Major civil rights groups broke off their uneasy relationship with the U.S. Commission on Civil Rights yesterday as Rep. Parren J. Mitchell (D-Md.) accused its chairman, Clarence M. Pendleton Jr., of being an administration "lackey" for calling some black leaders "immoral" and "racists."

Mitchell, whose family has for decades been at the forefront of moves for racial equality, walked out of a commission hearing, at which he was to testify, after protesting a speech by Pendleton on Tuesday in which he criticized civil rights leaders for promoting "a new racism."

"You neither deserve my response to any question, nor do you deserve any recognition, nor do you deserve any respect," said Mitchell, who joined the leaders of major civil rights groups in a boycott of the two-day hearings on affirmative action in employment.

"He has chosen to play a lackey role. And if he wants to be a lackey for those who would crush black aspirations, fine," the Baltimore congressman told reporters. "However, if he's chosen to play that role, he will not play it with my support."

Pendleton appeared unruffled by Mitchell's remarks, but commission vice chairman Morris B. Abramshouted at Mitchell as he was leaving the packed hearing room: "I'd like to ask the congressman a question. Why did he accept an invitation to come? Why did he submit testimony and run?"

Abram said the boycott by civil rights groups represented "a historic division point" and a "sad manifestation of the state of a once glorious movement which celebrated openness and fairness."

"Their action is petulant and unworthy of the founders of the civil rights movement," he added.

The boycott represented a major departure for a host of civil rights groups, including the National Urban League, the NAACP, the NAACP Legal Defense and Education Fund, the National Organization for Women, and the Mexican American Legal Defense and Education Fund.

It reflected growing frustration and displeasure with Reagan administration policy on racial issues, which the groups maintain has become more strident since the November election. Although the groups have criticized the commission in the past, they had continued to cooperate with it until yesterday.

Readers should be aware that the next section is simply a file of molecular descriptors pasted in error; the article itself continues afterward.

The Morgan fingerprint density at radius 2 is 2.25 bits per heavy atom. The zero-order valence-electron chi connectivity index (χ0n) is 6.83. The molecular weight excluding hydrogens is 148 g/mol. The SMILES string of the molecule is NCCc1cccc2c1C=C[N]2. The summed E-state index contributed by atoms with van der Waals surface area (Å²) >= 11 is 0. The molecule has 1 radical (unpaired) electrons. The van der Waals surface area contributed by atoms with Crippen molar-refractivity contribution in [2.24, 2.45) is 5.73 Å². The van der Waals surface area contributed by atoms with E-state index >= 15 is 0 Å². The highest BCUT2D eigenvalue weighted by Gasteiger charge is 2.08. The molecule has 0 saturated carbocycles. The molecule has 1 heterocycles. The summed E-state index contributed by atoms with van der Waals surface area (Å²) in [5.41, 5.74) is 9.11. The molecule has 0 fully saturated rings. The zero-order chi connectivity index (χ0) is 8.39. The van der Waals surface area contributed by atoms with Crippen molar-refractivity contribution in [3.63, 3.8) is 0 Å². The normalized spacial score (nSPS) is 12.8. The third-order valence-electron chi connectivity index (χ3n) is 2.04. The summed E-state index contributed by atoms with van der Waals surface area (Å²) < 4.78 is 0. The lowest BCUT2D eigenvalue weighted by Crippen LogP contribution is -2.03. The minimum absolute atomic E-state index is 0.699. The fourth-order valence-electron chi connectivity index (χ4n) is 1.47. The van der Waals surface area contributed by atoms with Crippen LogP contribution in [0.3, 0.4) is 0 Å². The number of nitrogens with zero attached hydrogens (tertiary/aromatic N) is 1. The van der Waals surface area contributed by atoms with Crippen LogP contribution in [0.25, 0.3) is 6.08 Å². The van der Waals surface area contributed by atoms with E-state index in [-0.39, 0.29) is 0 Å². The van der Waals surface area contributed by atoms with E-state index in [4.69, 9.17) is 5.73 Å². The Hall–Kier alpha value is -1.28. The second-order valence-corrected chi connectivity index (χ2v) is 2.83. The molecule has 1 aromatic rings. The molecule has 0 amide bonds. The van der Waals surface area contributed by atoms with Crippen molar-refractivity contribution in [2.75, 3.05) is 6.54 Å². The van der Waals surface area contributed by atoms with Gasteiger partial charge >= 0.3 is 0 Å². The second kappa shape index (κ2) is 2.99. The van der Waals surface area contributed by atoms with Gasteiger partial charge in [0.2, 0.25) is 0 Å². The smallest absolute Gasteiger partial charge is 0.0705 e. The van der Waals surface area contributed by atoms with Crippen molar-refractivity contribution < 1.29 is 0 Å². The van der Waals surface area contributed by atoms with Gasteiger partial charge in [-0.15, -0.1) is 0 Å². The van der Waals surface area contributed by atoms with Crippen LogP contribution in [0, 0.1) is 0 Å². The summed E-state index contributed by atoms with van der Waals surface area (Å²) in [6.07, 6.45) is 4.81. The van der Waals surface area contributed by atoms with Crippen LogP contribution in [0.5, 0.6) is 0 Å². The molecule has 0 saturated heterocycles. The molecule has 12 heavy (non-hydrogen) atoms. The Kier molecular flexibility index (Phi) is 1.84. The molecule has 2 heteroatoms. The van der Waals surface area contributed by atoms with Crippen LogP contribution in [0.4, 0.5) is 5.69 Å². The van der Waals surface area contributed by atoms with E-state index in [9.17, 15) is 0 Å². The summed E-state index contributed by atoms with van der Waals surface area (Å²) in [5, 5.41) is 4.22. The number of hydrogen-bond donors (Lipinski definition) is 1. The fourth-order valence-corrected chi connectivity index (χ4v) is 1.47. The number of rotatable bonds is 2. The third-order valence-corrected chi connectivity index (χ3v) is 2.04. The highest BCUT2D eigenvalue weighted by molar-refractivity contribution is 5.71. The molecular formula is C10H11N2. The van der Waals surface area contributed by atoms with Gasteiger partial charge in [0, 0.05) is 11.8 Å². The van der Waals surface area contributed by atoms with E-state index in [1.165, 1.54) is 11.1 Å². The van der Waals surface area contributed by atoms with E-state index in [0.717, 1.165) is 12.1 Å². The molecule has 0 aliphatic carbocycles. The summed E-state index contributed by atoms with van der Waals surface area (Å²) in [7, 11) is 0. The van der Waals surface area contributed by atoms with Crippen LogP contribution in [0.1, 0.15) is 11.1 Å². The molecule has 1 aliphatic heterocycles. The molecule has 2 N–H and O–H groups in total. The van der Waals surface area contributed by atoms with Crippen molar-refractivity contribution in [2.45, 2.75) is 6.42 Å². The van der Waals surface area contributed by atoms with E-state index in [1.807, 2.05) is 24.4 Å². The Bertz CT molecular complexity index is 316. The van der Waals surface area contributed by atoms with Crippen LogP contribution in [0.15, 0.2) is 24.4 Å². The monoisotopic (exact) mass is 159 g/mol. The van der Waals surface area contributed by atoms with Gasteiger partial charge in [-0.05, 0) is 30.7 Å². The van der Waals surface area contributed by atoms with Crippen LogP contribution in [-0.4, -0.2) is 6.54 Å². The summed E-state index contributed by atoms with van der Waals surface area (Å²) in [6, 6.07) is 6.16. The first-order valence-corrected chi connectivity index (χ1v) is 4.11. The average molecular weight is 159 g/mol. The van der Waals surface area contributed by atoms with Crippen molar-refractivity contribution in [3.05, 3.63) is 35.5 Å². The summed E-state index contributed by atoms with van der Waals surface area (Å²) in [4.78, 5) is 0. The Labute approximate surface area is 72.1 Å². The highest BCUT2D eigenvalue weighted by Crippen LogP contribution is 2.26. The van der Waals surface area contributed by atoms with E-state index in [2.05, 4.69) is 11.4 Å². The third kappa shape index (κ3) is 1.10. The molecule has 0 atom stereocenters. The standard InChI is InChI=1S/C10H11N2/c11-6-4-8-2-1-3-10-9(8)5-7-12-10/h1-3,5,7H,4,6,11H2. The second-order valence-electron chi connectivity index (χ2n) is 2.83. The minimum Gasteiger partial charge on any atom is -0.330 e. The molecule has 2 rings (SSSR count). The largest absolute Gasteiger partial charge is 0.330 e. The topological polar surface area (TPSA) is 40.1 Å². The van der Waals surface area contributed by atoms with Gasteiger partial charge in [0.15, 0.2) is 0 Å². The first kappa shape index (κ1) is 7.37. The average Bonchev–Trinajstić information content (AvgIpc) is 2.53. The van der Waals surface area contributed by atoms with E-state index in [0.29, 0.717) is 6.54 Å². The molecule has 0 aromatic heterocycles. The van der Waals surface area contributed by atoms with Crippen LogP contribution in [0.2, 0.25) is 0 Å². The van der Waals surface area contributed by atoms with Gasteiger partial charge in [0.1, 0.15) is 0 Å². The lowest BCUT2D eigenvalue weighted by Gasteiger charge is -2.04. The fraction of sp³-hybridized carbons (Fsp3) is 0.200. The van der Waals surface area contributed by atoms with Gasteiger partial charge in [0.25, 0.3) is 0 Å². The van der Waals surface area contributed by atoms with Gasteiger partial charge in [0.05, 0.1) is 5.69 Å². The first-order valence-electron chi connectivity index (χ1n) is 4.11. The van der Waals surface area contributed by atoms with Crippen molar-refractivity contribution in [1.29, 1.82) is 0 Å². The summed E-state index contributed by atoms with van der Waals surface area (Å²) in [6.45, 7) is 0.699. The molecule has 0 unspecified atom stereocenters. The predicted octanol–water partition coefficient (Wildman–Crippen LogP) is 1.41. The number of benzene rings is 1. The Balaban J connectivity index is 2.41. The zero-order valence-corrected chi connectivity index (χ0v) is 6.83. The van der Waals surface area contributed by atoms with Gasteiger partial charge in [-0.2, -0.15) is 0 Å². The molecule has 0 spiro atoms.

A statement issued by several of the groups said recent events make it evident "that a majority of the Civil Rights Commission has become public advocates against the remedies for discrimination" -- such as goals, timetables and quotas -- that were the focus of the hearings.

"These sessions are like an Alice in Wonderland event: first the verdict, then the trial," the statement added.

The civil rights groups noted that Pendleton and Abram told President Reagan in January that the commission had made quotas a "dead issue" and replaced the debate over increasing preferential treatment for minorities and women with a vision of a "colorblind society."

In his Tuesday speech at the National Press Club, Pendleton, who is black, accused "media-designated black leaders" of promoting racism because "they treat blacks differently than whites because of their race."

Pendleton said yesterday that he regretted that Mitchell and civil rights leaders had chosen not to testify before his panel. "They do a disservice to the American public," he said. "The public deserves to hear what is the value of the affirmative action program."

Mitchell and several civil rights leaders submitted written testimony. In addition, academics and spokesmen for business groups appeared in sessions that lasted into the evening. The most heated testimony focused on the role of civil rights groups and the commission.

Walter E. Williams, a George Mason University economics professor, said the old civil rights struggle "is over and won" and "the new civil rights movement is an effort by some to impose greater government control as a means to acquire more personal political power and wealth."

David H. Swinton, director of the Southern Center for Studies in Public Policy at Clark College in Atlanta, charged that the commission has abandoned its role as an advocacy group for minorities. "This commission was not established to be neutral or to promote the interests of white men," he said. "They don't need help. They control everything."